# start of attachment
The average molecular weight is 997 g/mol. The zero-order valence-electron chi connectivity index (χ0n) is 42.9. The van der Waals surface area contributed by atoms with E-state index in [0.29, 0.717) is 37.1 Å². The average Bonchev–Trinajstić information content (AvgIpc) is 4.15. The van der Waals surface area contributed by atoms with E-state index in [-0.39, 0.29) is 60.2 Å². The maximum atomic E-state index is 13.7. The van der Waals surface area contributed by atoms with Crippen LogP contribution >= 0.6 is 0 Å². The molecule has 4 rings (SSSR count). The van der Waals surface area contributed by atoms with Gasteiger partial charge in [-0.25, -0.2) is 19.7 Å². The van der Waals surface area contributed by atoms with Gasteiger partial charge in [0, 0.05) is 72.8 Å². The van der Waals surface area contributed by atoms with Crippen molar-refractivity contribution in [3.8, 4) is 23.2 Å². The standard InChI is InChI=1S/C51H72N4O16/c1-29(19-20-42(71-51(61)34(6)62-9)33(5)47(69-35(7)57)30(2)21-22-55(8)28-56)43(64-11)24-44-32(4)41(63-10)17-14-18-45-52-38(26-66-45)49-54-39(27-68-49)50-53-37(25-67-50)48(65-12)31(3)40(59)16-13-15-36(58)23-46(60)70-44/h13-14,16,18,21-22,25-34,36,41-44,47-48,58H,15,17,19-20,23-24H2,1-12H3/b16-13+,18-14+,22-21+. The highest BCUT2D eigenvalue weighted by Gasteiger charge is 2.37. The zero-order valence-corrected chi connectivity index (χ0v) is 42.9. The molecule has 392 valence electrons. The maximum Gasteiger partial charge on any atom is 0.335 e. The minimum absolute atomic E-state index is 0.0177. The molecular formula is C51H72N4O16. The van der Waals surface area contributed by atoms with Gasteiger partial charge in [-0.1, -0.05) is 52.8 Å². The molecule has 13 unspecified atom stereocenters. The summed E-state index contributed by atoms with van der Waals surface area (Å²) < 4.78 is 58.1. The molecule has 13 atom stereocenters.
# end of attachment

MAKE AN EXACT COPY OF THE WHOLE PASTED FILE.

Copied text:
The average molecular weight is 997 g/mol. The zero-order valence-electron chi connectivity index (χ0n) is 42.9. The van der Waals surface area contributed by atoms with E-state index in [0.29, 0.717) is 37.1 Å². The average Bonchev–Trinajstić information content (AvgIpc) is 4.15. The van der Waals surface area contributed by atoms with E-state index in [-0.39, 0.29) is 60.2 Å². The maximum atomic E-state index is 13.7. The van der Waals surface area contributed by atoms with Crippen LogP contribution >= 0.6 is 0 Å². The molecule has 4 rings (SSSR count). The van der Waals surface area contributed by atoms with Gasteiger partial charge in [-0.25, -0.2) is 19.7 Å². The van der Waals surface area contributed by atoms with Gasteiger partial charge in [0, 0.05) is 72.8 Å². The van der Waals surface area contributed by atoms with Crippen molar-refractivity contribution in [3.8, 4) is 23.2 Å². The standard InChI is InChI=1S/C51H72N4O16/c1-29(19-20-42(71-51(61)34(6)62-9)33(5)47(69-35(7)57)30(2)21-22-55(8)28-56)43(64-11)24-44-32(4)41(63-10)17-14-18-45-52-38(26-66-45)49-54-39(27-68-49)50-53-37(25-67-50)48(65-12)31(3)40(59)16-13-15-36(58)23-46(60)70-44/h13-14,16,18,21-22,25-34,36,41-44,47-48,58H,15,17,19-20,23-24H2,1-12H3/b16-13+,18-14+,22-21+. The highest BCUT2D eigenvalue weighted by Gasteiger charge is 2.37. The zero-order valence-corrected chi connectivity index (χ0v) is 42.9. The molecule has 392 valence electrons. The maximum Gasteiger partial charge on any atom is 0.335 e. The minimum absolute atomic E-state index is 0.0177. The molecular formula is C51H72N4O16. The van der Waals surface area contributed by atoms with Gasteiger partial charge in [-0.1, -0.05) is 52.8 Å². The molecule has 13 unspecified atom stereocenters. The summed E-state index contributed by atoms with van der Waals surface area (Å²) < 4.78 is 58.1. The molecule has 13 atom stereocenters.